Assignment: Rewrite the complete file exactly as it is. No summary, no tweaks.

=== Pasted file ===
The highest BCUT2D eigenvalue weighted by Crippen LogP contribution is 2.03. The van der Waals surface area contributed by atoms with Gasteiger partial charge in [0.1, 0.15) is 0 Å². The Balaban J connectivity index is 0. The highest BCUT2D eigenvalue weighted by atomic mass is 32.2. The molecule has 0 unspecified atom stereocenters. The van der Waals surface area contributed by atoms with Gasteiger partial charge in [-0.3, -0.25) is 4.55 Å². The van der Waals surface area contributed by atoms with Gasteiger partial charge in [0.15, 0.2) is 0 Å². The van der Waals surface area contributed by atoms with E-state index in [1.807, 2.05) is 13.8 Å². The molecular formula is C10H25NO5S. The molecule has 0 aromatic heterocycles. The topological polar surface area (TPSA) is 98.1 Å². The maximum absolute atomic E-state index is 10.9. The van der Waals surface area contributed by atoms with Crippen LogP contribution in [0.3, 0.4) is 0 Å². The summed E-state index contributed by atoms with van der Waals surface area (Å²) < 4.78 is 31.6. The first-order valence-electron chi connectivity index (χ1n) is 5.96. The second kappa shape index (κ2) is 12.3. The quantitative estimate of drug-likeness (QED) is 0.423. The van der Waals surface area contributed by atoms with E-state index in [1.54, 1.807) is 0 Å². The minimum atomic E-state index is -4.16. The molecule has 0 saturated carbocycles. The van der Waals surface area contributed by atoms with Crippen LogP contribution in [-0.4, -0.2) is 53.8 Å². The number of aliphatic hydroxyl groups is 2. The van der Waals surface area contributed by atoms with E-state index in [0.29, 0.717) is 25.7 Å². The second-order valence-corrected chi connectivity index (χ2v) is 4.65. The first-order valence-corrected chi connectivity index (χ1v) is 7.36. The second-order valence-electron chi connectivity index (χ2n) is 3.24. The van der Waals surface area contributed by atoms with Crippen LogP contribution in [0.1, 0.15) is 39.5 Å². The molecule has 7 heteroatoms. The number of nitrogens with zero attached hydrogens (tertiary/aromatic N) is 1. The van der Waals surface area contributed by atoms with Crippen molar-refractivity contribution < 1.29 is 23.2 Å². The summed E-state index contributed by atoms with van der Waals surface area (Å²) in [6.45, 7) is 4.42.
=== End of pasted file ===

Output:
The highest BCUT2D eigenvalue weighted by Crippen LogP contribution is 2.03. The van der Waals surface area contributed by atoms with Gasteiger partial charge in [0.1, 0.15) is 0 Å². The Balaban J connectivity index is 0. The highest BCUT2D eigenvalue weighted by atomic mass is 32.2. The molecule has 0 unspecified atom stereocenters. The van der Waals surface area contributed by atoms with Gasteiger partial charge in [-0.3, -0.25) is 4.55 Å². The van der Waals surface area contributed by atoms with Gasteiger partial charge in [0.15, 0.2) is 0 Å². The van der Waals surface area contributed by atoms with E-state index in [1.807, 2.05) is 13.8 Å². The molecular formula is C10H25NO5S. The molecule has 0 aromatic heterocycles. The topological polar surface area (TPSA) is 98.1 Å². The maximum absolute atomic E-state index is 10.9. The van der Waals surface area contributed by atoms with Crippen LogP contribution in [0.3, 0.4) is 0 Å². The summed E-state index contributed by atoms with van der Waals surface area (Å²) < 4.78 is 31.6. The first-order valence-electron chi connectivity index (χ1n) is 5.96. The second kappa shape index (κ2) is 12.3. The quantitative estimate of drug-likeness (QED) is 0.423. The van der Waals surface area contributed by atoms with E-state index in [1.54, 1.807) is 0 Å². The minimum atomic E-state index is -4.16. The molecule has 0 saturated carbocycles. The van der Waals surface area contributed by atoms with Crippen LogP contribution in [-0.4, -0.2) is 53.8 Å². The number of aliphatic hydroxyl groups is 2. The van der Waals surface area contributed by atoms with E-state index in [0.29, 0.717) is 25.7 Å². The second-order valence-corrected chi connectivity index (χ2v) is 4.65. The first-order valence-corrected chi connectivity index (χ1v) is 7.36. The second-order valence-electron chi connectivity index (χ2n) is 3.24. The van der Waals surface area contributed by atoms with Crippen LogP contribution in [0.1, 0.15) is 39.5 Å². The molecule has 7 heteroatoms. The number of nitrogens with zero attached hydrogens (tertiary/aromatic N) is 1. The van der Waals surface area contributed by atoms with Crippen molar-refractivity contribution < 1.29 is 23.2 Å². The summed E-state index contributed by atoms with van der Waals surface area (Å²) in [6.45, 7) is 4.42.